H1B submissions start in April, and then your company has only 1 week to apply for the whole year. So get here before Christmas, and apply before NYE. Otherwise lawyers will not have enough time.

good luck

Petr Palan CEO at hDock42 Ltd. - expertise and funds for ideas from R&D to global commercial success

August 22nd, 2015

Muratza, I'd suggest if you can, just get any visa and go and explore, make connections and soon, opportunity will present itself. Especially, if you have any good technical base knowledge, there're tons of opportunities.
Also I'd explore if there's a possibility to get help or support from US MAC (US Market Access) as they like to support young entrepreneurs relocating to US. 
You may need to run with different visa for a while but it's all about getting there and starting. It still works the best.
Good luck on the journey!

Rochelle Kopp Japanese business culture expert and cross-cultural communications specialist

August 23rd, 2015

Following up on what Alex said, you may be interested in the Writing Coach service which is specifically designed for helping non-native speakers of English polish their written communication for professional purposes. http://japanintercultural.com/en/writingCoach/default.aspx

Anonymous

August 23rd, 2015

@benjamin that 15k-20k figure was something I know a friend of mine paid. Googling I realize that was a lot, and it seems with $1,575 in filing fees base to $3,550 (company > 25 empl + premium processing) plus attorney costs of $2k-$4k- should do.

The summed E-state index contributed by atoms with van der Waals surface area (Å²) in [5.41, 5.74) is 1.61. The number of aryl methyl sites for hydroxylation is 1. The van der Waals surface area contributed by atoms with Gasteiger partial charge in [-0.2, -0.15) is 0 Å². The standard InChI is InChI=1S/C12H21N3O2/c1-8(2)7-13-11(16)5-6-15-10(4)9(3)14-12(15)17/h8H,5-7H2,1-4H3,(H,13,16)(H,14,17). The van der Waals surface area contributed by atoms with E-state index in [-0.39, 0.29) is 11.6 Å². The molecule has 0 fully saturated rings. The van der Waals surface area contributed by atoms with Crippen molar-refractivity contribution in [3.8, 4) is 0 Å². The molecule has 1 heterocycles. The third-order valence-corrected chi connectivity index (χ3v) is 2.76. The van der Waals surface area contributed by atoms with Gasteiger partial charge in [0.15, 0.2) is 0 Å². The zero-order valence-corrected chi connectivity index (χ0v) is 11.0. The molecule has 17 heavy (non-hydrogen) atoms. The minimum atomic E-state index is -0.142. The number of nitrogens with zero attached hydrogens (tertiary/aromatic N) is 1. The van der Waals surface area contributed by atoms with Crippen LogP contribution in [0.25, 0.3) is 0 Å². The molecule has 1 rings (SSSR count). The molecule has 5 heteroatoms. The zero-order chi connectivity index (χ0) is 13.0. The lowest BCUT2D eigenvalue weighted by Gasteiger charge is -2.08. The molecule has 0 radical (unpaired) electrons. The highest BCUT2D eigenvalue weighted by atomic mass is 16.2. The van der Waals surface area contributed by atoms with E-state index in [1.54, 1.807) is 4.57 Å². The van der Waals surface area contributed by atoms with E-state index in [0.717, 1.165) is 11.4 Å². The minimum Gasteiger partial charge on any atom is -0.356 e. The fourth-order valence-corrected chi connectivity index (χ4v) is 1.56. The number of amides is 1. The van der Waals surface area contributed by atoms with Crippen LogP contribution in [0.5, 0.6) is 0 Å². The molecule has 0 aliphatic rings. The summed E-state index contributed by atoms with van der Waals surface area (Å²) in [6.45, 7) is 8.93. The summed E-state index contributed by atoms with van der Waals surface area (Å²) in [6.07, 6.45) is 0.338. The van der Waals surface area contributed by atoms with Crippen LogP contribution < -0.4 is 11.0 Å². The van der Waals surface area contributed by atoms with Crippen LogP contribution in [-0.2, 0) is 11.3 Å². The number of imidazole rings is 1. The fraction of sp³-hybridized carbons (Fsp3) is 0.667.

That said, the last 2 years there has definitely been a lottery, and this lottery takes place _before_ processing the petition (only duplicates are taken out). So my math holds (a little more details re applications for people with masters' degres or individuals from Chile or Singapore) http://www.uscis.gov/news/alerts/uscis-completes-h-1b-cap-random-selection-process-fy-2016

On top of that, filing in April and getting the visa means you can only start working by October. This makes the H1B visa not a great fit for fast moving startups.

Benjamin Olding Co-founder, Board Member at Jana

August 23rd, 2015

Existing H1-B visa holders already in the US aren't counted against that cap when applying for a new visa; also there is a grace period, meaning they can join whenever, not just the point when the visa for the new employer is issued in October.
  
STEM students on a F-1 visa can work after graduating on their F-1 and get their stay extended a couple times - this gives you a couple opportunities to get through the capped H1-B process (while still having them full time).

You're right that bringing in someone outside the US for the first time is a lottery, but I wasn't thinking of that situation - generally we meet people here, which means they are either a student or are currently working. That is likely what you were referring to, though, given the context of this thread (someone trying to come to the US for the first time).

Sorry - I was only thinking of hiring H1-B visa holders here in the US.  It is a little more work, but given the labor market, it's not a good idea to blanket dismiss the idea you can add H1-B employees, regardless of the stage you are at.  I've done it a couple times (off a F-1, a J-1, and off an existing H1-B) and it really was not that big of a deal, especially after the first time through.  In all cases, we applied for the visa in the April after they joined us, and received it the following October.  Had we failed to receive it, we would have had time to try again the following year in a couple of those instances (never had to though - got it every time).

If for some reason you wanted to add someone who was not already in the US with a visa allowing work, I guess I'd say look for a way to add them where they are at, then keep trying the H1-B until you can move them over.  However, I agree, you can't count on that - so if remote work is not a reasonable possibility, I doubt it would be worth it.